Judith Coralluzzo, Individually and As Personalrepresentative of the Estate of Ernest Coralluzzo,deceased, Plaintiff-appellant, v. Education Management Corporation, a Pennsylvaniacorporation, Ocean World Associates, Ltd., a Florida Limitedpartnership, Ocean World, Inc., a Florida Corporation, Aifllimited Partnership, a Florida Limited Partnership,defendants-appellees, 86 F.3d 185 (11th Cir. 1996)Annotate this Case
June 20, 1996
Adam H. Lawrence, Miami, FL, for Appellant.
Daniel Petrie, J. Philip Landsman, Ft. Lauderdale, FL, Mark Hicks, Ralph O. Anderson, Hicks, Anderson & Blum, Miami, FL, for Appellees.
Appeal from the United States District Court for the Southern District of Florida.
Before TJOFLAT, Chief Judge, and RONEY and PHILLIPS* , Senior Circuit Judges.
Belying its friendly name, "Dimples," a 9-foot, 600-700 pound male dolphin, bit and raked with his sharp teeth the left forearm of Ernest Coralluzzo. Ocean World had invited Coralluzzo and other members of the audience to poolside to observe and pet the animals after the dolphin and sea lion show at its marine theme park in Fort Lauderdale, Florida.
In the lawsuit that followed, the defendants admitted liability. The jury, by special verdict, awarded past medical and hospital expenses of $15,000 and punitive damages of $5,000. After the question on the verdict form as to the amount of damages for Coralluzzo's pain and suffering, disability, inconvenience and aggravation, however, the jury wrote: "0". It did the same for loss of past consortium of his wife, and awarded nothing for future damages to either plaintiff.
The plaintiffs appeal the denial of a motion for a new trial, which was grounded on the failure of the jury to award damages for indisputable pain and suffering and loss of consortium. We affirm on the ground that the plaintiffs failed to object to the jury verdict at the time it was returned and did not request that the damages issue be resubmitted so that the jury could remedy the legal defect before it was discharged.
This Court has repeatedly held that all challenges to the inconsistency of special verdicts must be raised before the jury is excused. Golub v. J.W. Gant & Assoc's, 863 F.2d 1516, 1521 n. 4 (11th Cir. 1989); Itel Capital Corp. v. Cups Coal Co., 707 F.2d 1253, 1261 (11th Cir. 1983); Austin-Westshore Constr. Co. v. Federated Dep't. Stores, 934 F.2d 1217, 1226 (11th Cir. 1991).
This waiver rule is governed by federal law. See Geneva County Bd. of Educ. v. CNA Ins. Co., 874 F.2d 1491, 1497 n. 6 (11th Cir. 1989) (court applies federal waiver rule in diversity case); Itel Capital Corp. v. Cups Coal Co., 707 F.2d 1253, 1261 (11th Cir. 1983) (same); Stancill v. McKenzie Tank Lines, Inc., 497 F.2d 529, 535 (5th Cir. 1974) (same).
Other courts follow the same rule. Williams v. KETV Television, Inc., 26 F.3d 1439, 1443 (8th Cir. 1994) ("It is well established, at least in this circuit, that a party waives any objection to an inconsistent verdict if she fails to object to the inconsistency before the jury is discharged."). "The purpose of the rule is to allow the original jury to eliminate any inconsistencies without the need to present the evidence to a new jury." Lockard v. Missouri Pac. R.R. Co., 894 F.2d 299, 304 (8th Cir.), (citation omitted), cert. denied, 498 U.S. 847, 111 S. Ct. 134, 112 L. Ed. 2d 102 (1990).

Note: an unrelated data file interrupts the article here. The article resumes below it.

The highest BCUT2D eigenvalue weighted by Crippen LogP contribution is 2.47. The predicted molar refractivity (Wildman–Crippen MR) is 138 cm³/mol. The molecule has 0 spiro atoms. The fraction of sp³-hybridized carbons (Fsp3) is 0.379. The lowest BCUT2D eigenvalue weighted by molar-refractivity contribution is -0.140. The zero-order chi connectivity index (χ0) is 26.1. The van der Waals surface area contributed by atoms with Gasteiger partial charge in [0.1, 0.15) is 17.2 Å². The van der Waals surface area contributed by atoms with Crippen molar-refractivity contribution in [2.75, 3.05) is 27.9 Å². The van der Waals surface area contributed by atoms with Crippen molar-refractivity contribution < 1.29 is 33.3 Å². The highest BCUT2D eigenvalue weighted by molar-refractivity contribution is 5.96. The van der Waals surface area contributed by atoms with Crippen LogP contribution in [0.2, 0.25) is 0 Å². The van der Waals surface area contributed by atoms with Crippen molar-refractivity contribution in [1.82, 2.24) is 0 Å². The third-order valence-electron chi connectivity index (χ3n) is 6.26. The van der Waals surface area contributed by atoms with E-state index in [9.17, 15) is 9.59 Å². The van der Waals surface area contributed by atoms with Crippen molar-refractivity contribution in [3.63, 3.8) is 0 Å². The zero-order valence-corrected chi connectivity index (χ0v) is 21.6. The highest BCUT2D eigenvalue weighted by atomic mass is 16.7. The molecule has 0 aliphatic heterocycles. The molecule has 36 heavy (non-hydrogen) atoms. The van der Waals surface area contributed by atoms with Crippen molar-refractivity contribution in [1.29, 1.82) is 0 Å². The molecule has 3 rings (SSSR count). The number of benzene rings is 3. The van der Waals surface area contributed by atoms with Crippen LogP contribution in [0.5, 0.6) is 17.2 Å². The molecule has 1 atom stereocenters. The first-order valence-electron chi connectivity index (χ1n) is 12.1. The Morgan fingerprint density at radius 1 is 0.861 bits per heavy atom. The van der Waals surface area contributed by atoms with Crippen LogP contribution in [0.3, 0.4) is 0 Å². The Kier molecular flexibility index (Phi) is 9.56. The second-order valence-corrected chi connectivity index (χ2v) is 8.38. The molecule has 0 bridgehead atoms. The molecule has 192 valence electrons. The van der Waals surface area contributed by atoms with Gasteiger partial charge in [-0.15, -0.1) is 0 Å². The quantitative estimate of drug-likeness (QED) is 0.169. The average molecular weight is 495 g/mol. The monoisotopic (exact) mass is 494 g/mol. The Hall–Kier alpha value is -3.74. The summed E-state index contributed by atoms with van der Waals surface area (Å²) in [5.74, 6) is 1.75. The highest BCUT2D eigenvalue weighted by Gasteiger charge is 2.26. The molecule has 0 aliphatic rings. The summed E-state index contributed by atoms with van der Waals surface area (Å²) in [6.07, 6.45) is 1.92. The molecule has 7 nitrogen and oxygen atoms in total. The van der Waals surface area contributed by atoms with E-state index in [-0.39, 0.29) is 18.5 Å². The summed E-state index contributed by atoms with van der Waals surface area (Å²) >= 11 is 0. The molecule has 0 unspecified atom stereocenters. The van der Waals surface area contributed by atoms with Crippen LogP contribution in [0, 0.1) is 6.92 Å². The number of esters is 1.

To allow a new trial after the objecting party failed to seek a proper remedy at the only time possible [i.e., before the jury is discharged] would undermine the incentives for efficient trial procedure and would allow the possible misuse of Rule 49 procedures ... by parties anxious to implant a ground for appeal should the jury's opinion prove distasteful to them.
Skillin v. Kimball, 643 F.2d 19, 20 (1st Cir. 1981); Manes v. Metro-North Commuter R.R., 801 F. Supp. 954 (D. Conn. 1992), aff'd, 990 F.2d 622 (2d Cir. 1993) (this waiver was applied in a case with similar facts). See also Joseph v. Rowlen, 425 F.2d 1010, 1012 (7th Cir. 1970) (jury found for the plaintiff but awarded zero damages; held that "the proper time to object to a verdict which may appear ambiguous or somehow deficient is at the time it is returned and before the jury is discharged"); Skourtis v. Ellis, 272 Or. 149, 535 P.2d 1367, 1368-69 (1975) (failure to make contemporaneous objection to verdict which awarded special damages and zero damages for pain and suffering constituted a waiver: objection first made in motion for new trial was untimely); DeWitty v. Decker, 383 P.2d 734, 737-740 (Wyo.1963) (same); Cunningham v. Conner, 309 A.2d 500 (D.C.App.1973) (same).
It is perhaps understandable why counsel for plaintiffs would not want this jury to do any further work on this case. Counsel in closing argument had requested $49,700 for past and future medical expenses, $375,000 for Mr. Coralluzzo's pain and suffering, $75,000 for Mrs. Coralluzzo's loss of consortium, and $1,500,000 in punitive damages. This jury had been quite unresponsive to these suggestions.
Based on the established law of this Circuit, however, it was clearly within the district court's discretion to deny the motion for a new trial based on the ground that the zero verdicts were improper.
Plaintiffs also argue they are entitled to a new trial because of comments made by defense counsel during closing argument focusing on plaintiffs' search for doctors and attempt to obtain an enormous verdict not justified by the nature of the injuries. Based upon the briefs, oral argument, and a review of pertinent parts of the record, we find no abuse of discretion in the denial of a new trial on this ground.
Honorable J. Dickson Phillips, Jr., Senior U.S. Circuit Judge for the Fourth Circuit, sitting by designation